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From Munkres "Analysis on Manifolds" Consider the form $ \omega = xydx + 3dy -yzdz $. Check by direct computation that $ d(d\omega) = 0 $. Can someone show me how to do it, because I don't seem to be getting how to compute these differentials...

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If $\omega= f(x,y)dx+g(x,y)dy$, can you compute $d\omega$ in function of the partial derivatives of $f$ and $g$? The idea is the same for three variables. – Davide Giraudo Nov 27 '12 at 20:59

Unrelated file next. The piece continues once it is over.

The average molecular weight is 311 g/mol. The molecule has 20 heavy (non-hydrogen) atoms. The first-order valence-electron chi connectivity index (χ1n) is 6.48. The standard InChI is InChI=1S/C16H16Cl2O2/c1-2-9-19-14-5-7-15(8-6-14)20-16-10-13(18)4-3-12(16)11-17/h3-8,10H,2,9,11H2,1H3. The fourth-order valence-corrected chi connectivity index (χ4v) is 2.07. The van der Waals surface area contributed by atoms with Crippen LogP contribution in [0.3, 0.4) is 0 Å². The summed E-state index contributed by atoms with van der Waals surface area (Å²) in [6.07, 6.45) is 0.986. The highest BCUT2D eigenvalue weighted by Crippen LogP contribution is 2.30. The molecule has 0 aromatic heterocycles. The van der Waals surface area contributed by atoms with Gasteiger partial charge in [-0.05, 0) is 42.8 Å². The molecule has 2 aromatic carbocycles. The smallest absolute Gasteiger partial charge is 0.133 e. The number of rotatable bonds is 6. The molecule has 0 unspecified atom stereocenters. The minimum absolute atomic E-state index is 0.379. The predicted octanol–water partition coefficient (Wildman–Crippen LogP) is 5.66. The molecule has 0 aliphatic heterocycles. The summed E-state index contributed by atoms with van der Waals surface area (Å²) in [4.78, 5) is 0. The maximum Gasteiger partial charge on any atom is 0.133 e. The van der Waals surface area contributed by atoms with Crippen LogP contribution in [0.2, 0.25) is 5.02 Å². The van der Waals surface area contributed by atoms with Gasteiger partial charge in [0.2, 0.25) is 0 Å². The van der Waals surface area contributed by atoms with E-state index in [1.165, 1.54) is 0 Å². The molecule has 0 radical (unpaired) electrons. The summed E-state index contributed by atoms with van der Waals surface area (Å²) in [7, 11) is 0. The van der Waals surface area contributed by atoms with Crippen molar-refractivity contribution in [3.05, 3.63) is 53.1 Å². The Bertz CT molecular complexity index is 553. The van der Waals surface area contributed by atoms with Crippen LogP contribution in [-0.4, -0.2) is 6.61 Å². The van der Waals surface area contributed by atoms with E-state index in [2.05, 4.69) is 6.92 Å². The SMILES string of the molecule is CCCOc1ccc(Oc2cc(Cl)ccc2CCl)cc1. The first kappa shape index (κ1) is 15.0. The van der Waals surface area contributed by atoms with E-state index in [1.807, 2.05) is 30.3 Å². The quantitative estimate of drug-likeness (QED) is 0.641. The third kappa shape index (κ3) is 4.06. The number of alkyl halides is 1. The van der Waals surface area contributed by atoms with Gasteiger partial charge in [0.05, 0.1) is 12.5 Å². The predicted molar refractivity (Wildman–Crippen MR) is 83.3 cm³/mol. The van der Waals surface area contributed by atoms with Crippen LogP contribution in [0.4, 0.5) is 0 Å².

If $\omega = \sum f_idx_i$, then $d\omega = \sum (df_i)\wedge dx_i$. – Neal Nov 27 '12 at 21:25
Ok, I got it. I was a little confused with variables, but I think I finally understood it. – Ormi Nov 27 '12 at 21:32
You can answer your question. – Davide Giraudo Nov 27 '12 at 21:49

Differentiating means exactly what you do with usual functions. The only additional rule is: $d^2x=d^2y=d^2z=0$. Therefore, $dx\wedge dy=-dy\wedge dx$, etc.

$$ d\omega = d(xy\,dx) + 3\,d^2y - d(yz\,dz) \\ = dx\wedge y\,dx +x\,dy\wedge dx + 0 - dy\wedge z\,dz - y\,dz^2 =\\ = 0 -x\,dx\wedge dy - z\,dy\wedge dz - 0=\\ = -x\,dx\wedge dy - z\,dy\wedge dz.$$

$$ d^2\omega = -dx\wedge dx\wedge dy - dz\wedge dy\wedge dz = 0+0=0.$$

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